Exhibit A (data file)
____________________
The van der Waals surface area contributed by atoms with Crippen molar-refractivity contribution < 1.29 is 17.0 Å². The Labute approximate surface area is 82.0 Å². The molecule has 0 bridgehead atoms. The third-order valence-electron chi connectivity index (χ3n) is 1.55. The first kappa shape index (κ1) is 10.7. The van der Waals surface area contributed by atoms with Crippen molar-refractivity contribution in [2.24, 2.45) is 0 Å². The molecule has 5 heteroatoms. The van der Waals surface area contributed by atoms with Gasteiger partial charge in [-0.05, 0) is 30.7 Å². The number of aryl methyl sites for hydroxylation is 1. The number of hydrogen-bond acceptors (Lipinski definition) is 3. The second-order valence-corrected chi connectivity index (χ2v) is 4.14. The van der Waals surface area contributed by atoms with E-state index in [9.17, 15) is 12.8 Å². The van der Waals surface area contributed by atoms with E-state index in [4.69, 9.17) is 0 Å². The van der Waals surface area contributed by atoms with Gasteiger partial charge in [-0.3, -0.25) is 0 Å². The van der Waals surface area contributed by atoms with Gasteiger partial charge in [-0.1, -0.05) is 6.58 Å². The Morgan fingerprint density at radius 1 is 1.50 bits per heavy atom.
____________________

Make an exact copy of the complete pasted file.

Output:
The van der Waals surface area contributed by atoms with Crippen molar-refractivity contribution < 1.29 is 17.0 Å². The Labute approximate surface area is 82.0 Å². The molecule has 0 bridgehead atoms. The third-order valence-electron chi connectivity index (χ3n) is 1.55. The first kappa shape index (κ1) is 10.7. The van der Waals surface area contributed by atoms with Crippen molar-refractivity contribution in [2.24, 2.45) is 0 Å². The molecule has 5 heteroatoms. The van der Waals surface area contributed by atoms with Gasteiger partial charge in [-0.05, 0) is 30.7 Å². The number of aryl methyl sites for hydroxylation is 1. The number of hydrogen-bond acceptors (Lipinski definition) is 3. The second-order valence-corrected chi connectivity index (χ2v) is 4.14. The van der Waals surface area contributed by atoms with E-state index in [9.17, 15) is 12.8 Å². The van der Waals surface area contributed by atoms with E-state index in [4.69, 9.17) is 0 Å². The van der Waals surface area contributed by atoms with Gasteiger partial charge in [-0.3, -0.25) is 0 Å². The van der Waals surface area contributed by atoms with Gasteiger partial charge in [-0.1, -0.05) is 6.58 Å². The Morgan fingerprint density at radius 1 is 1.50 bits per heavy atom.